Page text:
10. The narrator sees a birdcage in an antique shop, and later Holly buys it for him as a surprise gift, but tells him never to keep a living thing in it (47).  Later, she tells Joe Bell, “Never love a wild thing, Mr. Bell” (59).  Does Holly imply anything about herself and her relationships with these references?
 
11. Holly explains her ideas about ethics: “It’s a bore, but the answer is good things only happen to you if you’re good.  Good?  Honest is more what I mean.  Not law-type honest...but unto-thyself-type honest.  Be anything but a coward, a pretender, an emotional crook, a whore: I’d rather have cancer than a dishonest heart” (66).  Would you agree?  Does Holly have a high standard of behavior for herself?
 
12. While Holly seems genuinely to care about the narrator, she seems to have no other real friends. At the party, she makes the gathering of men understand that Mag Wildwood has a sexually transmitted disease (36).  Does her opportunism with regard to the rich men in her life also extend to Mag?  Does she see Mag as a rival?  Why then does she decide to let Meg move in with her (42)?
 
13. The narrator describes a walk with Holly to Chinatown, a chow mein supper and a walk across the Brooklyn Bridge.  “On the bridge, as we watched the seaward-moving ships pass between the cliffs of burning skyline,” she tells him that many years hence, she will bring her “nine Brazilian brats” back to see New York (67).  Why is the narrator sad at this moment?  Is theirs an ideal friendship?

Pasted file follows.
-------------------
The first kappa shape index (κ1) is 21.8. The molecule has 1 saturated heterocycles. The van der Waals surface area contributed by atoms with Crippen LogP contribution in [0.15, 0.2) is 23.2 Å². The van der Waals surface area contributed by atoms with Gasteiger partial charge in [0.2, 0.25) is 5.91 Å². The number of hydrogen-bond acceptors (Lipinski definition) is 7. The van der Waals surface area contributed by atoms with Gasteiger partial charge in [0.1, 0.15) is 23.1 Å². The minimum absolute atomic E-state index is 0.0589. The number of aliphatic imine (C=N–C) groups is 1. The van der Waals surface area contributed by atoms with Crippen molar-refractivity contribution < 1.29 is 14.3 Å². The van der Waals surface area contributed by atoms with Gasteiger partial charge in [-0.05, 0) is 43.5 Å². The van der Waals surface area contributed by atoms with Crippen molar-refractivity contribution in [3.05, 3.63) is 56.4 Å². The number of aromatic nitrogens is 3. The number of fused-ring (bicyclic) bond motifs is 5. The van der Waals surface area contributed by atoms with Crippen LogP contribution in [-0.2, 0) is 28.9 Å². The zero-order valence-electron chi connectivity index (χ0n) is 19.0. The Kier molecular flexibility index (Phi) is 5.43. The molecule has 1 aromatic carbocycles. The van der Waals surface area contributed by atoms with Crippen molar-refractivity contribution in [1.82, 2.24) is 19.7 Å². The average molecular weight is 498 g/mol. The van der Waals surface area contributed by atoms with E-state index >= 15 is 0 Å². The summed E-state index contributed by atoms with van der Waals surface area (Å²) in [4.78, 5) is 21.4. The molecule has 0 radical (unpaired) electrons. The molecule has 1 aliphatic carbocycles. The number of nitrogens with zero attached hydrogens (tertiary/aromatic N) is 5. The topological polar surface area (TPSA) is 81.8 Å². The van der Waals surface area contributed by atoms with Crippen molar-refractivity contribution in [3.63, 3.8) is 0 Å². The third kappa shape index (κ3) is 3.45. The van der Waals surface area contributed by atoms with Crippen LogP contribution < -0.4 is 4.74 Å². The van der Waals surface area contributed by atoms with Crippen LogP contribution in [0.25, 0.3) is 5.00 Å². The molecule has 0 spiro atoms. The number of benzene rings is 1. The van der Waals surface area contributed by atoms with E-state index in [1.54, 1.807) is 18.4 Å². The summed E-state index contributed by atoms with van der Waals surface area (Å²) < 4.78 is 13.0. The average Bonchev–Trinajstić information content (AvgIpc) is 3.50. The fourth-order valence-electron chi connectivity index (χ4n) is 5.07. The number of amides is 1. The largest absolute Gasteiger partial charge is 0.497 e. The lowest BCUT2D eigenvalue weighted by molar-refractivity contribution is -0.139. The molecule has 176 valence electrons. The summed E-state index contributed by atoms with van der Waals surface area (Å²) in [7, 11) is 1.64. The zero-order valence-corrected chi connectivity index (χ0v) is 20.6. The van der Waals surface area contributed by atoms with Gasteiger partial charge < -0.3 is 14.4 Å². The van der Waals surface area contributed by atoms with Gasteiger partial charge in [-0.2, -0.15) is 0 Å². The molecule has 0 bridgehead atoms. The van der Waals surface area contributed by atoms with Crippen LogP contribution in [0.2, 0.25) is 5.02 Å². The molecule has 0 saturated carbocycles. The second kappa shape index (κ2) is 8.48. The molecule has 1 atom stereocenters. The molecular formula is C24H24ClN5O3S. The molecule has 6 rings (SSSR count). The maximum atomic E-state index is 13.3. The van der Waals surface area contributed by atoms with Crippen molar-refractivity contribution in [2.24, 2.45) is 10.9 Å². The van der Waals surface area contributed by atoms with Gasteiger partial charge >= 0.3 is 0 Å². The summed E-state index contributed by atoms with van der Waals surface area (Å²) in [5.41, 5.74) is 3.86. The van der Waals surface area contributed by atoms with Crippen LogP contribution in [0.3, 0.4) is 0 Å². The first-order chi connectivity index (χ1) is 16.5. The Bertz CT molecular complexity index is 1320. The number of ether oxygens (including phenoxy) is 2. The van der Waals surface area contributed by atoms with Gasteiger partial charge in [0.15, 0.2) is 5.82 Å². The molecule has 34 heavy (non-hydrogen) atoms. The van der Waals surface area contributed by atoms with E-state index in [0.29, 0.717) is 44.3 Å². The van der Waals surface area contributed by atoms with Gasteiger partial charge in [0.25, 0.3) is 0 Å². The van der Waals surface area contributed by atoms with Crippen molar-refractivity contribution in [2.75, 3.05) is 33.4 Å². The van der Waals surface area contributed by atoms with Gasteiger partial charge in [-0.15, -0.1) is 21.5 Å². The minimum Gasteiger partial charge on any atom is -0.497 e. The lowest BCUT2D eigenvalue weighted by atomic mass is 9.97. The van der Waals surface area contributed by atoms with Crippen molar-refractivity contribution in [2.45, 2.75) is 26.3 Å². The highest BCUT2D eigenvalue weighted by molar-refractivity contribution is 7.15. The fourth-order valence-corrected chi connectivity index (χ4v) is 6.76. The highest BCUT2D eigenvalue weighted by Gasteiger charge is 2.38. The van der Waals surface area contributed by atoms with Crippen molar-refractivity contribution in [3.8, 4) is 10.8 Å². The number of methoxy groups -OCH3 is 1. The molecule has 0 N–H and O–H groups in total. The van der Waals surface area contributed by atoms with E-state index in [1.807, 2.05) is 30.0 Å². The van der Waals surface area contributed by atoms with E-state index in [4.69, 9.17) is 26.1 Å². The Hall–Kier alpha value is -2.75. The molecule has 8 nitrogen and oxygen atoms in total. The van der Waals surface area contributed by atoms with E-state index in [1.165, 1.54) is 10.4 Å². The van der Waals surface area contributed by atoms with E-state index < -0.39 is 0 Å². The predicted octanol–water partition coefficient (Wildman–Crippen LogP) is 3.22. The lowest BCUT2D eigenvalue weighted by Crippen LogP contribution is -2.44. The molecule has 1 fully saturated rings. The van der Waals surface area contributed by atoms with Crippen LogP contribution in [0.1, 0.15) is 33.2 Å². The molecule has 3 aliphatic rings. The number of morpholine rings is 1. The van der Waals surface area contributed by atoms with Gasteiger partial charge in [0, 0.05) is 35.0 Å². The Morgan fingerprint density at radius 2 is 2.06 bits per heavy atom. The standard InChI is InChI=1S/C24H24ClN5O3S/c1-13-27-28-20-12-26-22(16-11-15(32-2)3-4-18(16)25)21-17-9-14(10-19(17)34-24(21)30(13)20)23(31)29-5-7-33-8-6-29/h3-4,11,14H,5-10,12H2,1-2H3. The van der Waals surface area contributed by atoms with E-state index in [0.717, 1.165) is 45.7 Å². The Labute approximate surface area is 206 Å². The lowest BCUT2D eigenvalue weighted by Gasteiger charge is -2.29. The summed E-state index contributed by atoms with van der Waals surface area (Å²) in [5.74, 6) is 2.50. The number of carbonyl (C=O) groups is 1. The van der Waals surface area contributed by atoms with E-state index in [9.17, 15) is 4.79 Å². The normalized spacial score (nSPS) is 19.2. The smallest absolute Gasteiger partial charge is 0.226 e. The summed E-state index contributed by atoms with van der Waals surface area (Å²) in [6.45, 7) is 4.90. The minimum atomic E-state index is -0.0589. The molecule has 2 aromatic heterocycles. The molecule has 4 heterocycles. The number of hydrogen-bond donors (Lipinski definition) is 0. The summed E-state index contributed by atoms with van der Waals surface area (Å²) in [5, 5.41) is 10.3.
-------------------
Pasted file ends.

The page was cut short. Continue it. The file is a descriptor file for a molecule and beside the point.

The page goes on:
14. We are reminded of the suffering in Holly’s life when she loses “the heir,” when José leaves her, and when she tells the narrator about her hallucinations of “the fat woman” after Fred’s death (77-82).  Considering what Holly has been through in her earlier life and the fact that she is now under criminal indictment, what do you think of her attitude toward her future?
 
15. During the drive to the airport, Holly lets her cat out onto the street and then regrets it.  The narrator fulfills his promise to find the cat—who has a new home—and he completes the tale with the hope that Holly, too, has arrived where she belongs.  Capote told The Paris Review, “Finding the right form for your story is simply to realize the most natural way of telling the story. The test of whether or not a writer has divined the natural shape of his story is just this: after reading it, can you imagine it differently, or does it silence your imagination and seem to you absolute and final?”  Is Breakfast at Tiffany’s an example of Capote’s ideal?  Do you find the story’s structure, with its interlocking beginning and ending, satisfying? 
 
16. Norman Mailer wrote, “Truman Capote is the most perfect writer of my generation.  He writes the best sentences word for word, rhythm upon rhythm.”  Ask each person in your group to choose a favorite sentence, and discuss why Capote is such a great prose stylist.

B. “House of Flowers”

1. Why are Rosita and Baby surprised that Ottilie will not return to the city with them? 
Why is it significant to their bond that Royal and Ottilie are both country people, and both believe in voodoo?  Why does she stay with him after he has punished her?

C. “A Diamond Guitar”

1. Given the description of Mr. Schaeffer (111-112), why do you think he is drawn to Tico Feo?  What details of description and character intensify the emotion of this love story? 

D. “A Christmas Memory”

1. How does the scarcity of money bring out the creativity and generosity in these two friends? 

2.  The old woman realizes, after they fly their kites together, that she doesn’t have to wait for death to see divinity: “I’ll wager at the very end a body realizes the Lord has already shown Himself.  That things as they are...just what they’ve always seen, was seeing Him.  As for me, I could leave the world with today in my eyes” (141).  Why is this insight especially relevant on Christmas?  Why, when the boy later hears the news of her death, does he feel that it as “sever[s] from me an irreplaceable part of myself, letting it loose like a kite on a broken string” (142)?